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Four Threats - Key Messages

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Invasive Species

Invasive species are spreading at alarming rates, adversely affecting people and the ecosystem. An “invasive” is defined as “a species that is nonnative (or alien) to the ecosystem” (htttp://www.invasivespecies.com) where they are found and whose “introduction are likely to cause economic or environmental harm or harms to human health” (Executive Order 13112, App. 1). Nonnatives are organisms that have been moved from their natural habitat to a new environment. However, many nonnative species do not pose danger to man, plants, and animals.

  • Invasive species can be introduced on purpose (such as kudzu vine in the 1930s to control erosion) or by accident (such as Asian longhorned beetle in the 1990s on packing crates from China).
  • With the globalization of commerce and foreign travel to and from the US, the number of new invasive species from abroad is growing.
  • In the US, there are 2,000 nonnative plants, about 400 of which are invasives. Invasive plants now cover about 133 million acres in all ownerships nationwide and marching at the rate of about 1.7 million acres per year.
  • Leafy spurge, knapweeds, starthistle, saltcedar, nonnative thistles, purple loosestrife, and cheatgrass are major invasives. Invaded grasslands lose their livestock carrying capacity and wildlife habitats are destroyed.
  • About 3.5 million acres of national forest land are infested. Leafy spurge, knapweeds and starthistles, saltcedar, nonnative thistles, purple loosestrife, and cheatgrass are the biggest problems. Livestock carrying capacity and wildlife habitat value both approach zero on sites infested by invasive weeds.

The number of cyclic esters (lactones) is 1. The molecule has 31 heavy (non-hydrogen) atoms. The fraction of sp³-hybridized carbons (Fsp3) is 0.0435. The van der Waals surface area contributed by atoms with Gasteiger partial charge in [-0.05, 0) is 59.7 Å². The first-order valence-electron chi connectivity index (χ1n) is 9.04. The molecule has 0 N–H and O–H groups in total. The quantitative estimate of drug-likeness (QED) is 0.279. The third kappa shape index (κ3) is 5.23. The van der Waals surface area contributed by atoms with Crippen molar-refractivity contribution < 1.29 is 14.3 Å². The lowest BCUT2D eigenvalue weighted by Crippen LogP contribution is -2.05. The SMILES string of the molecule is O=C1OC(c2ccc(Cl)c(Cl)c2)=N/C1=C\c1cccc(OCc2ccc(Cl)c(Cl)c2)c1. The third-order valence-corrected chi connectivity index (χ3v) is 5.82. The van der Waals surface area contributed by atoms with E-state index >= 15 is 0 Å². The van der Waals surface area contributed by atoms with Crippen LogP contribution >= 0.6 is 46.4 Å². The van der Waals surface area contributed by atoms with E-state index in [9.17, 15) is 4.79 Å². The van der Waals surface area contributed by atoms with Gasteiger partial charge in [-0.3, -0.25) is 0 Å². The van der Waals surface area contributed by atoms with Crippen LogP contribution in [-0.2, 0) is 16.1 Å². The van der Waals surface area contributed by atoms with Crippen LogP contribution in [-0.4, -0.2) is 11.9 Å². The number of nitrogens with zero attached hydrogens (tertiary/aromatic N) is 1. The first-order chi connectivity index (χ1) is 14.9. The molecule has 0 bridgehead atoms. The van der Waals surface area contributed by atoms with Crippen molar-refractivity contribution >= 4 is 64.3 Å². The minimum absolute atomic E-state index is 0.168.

• Seventy million acres of forest in all ownerships are at serious risk of mortality from 26 different insects and diseases, including nonnatives such as gypsy moth, hemlock woolly adelgid, dogwood anthracnose, beech bark disease, Asian longhorned beetle, white pine blister rust, sudden oak death, and Port Orford cedar root disease. Pine bark beetles are currently wreaking havoc on pine forests in the West and in the South.
  • Invasives pose unsustainable social, economic, and ecological impacts:
    • Socially, we are losing part of our national heritage. For example, invasives have led to disappearance of the American elm (Dutch elm disease), once a feature of the urban landscape, and two major forest trees—American chestnut (chestnut blight) and western white pine (white pine blister rust).
    • Economically, invasive weeds cost the U.S. about $13 billion per year. For all invasives combined, it comes to about $138 billion per year in total economic damages and associated control costs.
    • Ecologically, invasives threaten the survival of native species. Scientists estimate that invasives contribute to the decline of up to half of all endangered species. Invasives are the single greatest cause of loss of biodiversity in the US, second only to loss of habitat.
  • Invasive species spread across borders and boundaries. Prevention and control require extraordinary coordination on a landscape level.

Last Update: 8 July 2004

US Forest Service
Last modified March 28, 2013

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